**Definition of a Polynomial**

A polynomial is an expression made up of the sum of a finite number of powers in one or more variables multiplied by coefficients. This is a general polynomial in one variable:

Each coefficient () would have a numerical value. The powers could start with any value of , and don’t need to include every power between and . Here’s an example:

Polynomials can have multiple variables, and get a little more complicated. Here is an example of a polynomial with two variables:

Questions on the COMPASS Test focus primarily on polynomials with only one variable raised to powers of two or less so this lesson will do the same and work mainly with polynomials of the form:

The coefficients () can be positive, negative, or zero. If you know the coefficients of a polynomial you can fully construct it, because the x terms stay the same. For example say:

Can you write the polynomial associated with these coefficients? It would be:

This lesson will focus on adding, subtracting, multiplying, and factoring polynomials.

**Adding and Subtraction Polynomials**

To add or subtract two polynomials you simply ‘combine like terms.’ This means that you add/subtract the coefficients of variables with the same power to get the new coefficients for those variables. For example, to add the polynomials and we would have:

Subtraction works in the same way. Subtracting from gives:

Take the same approach to add or subtract polynomials with two variables or more variables; however, you will have more terms to keep track of.

Adding to yields:

**Multiplying Polynomials**

We are only going to focus on multiplying simple polynomials of the form . To multiply two polynomials you must multiply each term in the first polynomial by each term in the second polynomial and vice versa. The lines in the following picture connect terms that we must multiply together.

After you multiply each of the joined terms, combine any like terms to get your simplified solution:

It’s important to remember to multiply the terms as well as the numbers. Below we show the solution to the general multiplication problem; you can think of it as a template into which real numbers can be substituted for the terms.

The key to multiplying polynomials is to make sure each term meets every other term once. Here is another example worth noting:

**Factoring Polynomials**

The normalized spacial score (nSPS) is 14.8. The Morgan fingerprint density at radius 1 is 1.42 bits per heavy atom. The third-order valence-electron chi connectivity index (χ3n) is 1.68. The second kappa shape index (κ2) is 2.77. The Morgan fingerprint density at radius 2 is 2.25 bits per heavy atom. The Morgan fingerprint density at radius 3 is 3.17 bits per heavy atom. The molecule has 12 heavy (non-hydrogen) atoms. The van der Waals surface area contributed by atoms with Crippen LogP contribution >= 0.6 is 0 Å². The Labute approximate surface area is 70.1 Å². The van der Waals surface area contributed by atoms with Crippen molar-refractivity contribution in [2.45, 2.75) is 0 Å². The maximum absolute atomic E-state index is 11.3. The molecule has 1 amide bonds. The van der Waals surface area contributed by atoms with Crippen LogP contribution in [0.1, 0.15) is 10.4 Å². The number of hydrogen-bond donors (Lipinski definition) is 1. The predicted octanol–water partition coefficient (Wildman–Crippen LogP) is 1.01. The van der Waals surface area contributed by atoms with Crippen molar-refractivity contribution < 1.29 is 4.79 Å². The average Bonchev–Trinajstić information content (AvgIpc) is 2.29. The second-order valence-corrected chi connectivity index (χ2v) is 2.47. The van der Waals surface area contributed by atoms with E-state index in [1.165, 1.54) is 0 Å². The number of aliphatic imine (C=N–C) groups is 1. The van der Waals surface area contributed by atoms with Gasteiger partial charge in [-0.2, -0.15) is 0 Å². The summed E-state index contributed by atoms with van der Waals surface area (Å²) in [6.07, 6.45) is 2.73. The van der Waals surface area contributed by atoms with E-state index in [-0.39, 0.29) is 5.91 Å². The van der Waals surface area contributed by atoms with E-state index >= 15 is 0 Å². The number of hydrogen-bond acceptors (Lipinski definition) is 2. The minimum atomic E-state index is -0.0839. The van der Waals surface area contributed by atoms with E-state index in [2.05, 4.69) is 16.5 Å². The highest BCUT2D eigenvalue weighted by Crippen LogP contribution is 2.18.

Factoring a polynomial means decomposing it into the product of two smaller polynomials. For example:

Essentially we are working in the opposite direction as we were above when we multiplied small polynomials. The ‘small polynomials’ and are said to be ‘factors’ of the larger polynomial .

Finding the factors of a polynomial requires a bit of guesswork and a familiarity with the process of polynomial multiplication that we discussed in the last section. I’ll refer to the general equation below while describing the process of factoring polynomials:

When given an equation and asked to factor it, you first need to choose A and C so that . Then you need to choose B and D such that and .

As an example, say we want to factor the polynomial . We start by letting A=2 and C=1, since . Now we must find B and D such that and . This step usually involves some ‘guessing and checking.’ You should end up with B=1 and D=3. We now have all the pieces to factor our polynomial:

You can check this factorization by multiplying the two factors; you should get the original polynomial as the answer.

Factoring polynomials requires good intuition and may be one of the more difficult Algebra skills tested on the COMPASS exam. It can get especially tricky when you have multiple possibilities for A and C, like when factoring . In this case we could have either A=4,C=1 or A=2,C=2. What you need to do is just pick one of the two options and then try to find B and D. If you’re unable to find a B and D that work you need to switch to the other combination of A and C. In this case the correct factorization is:

**Practice Questions**

Combine like terms.

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Multiply and combine like terms.

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Factor.

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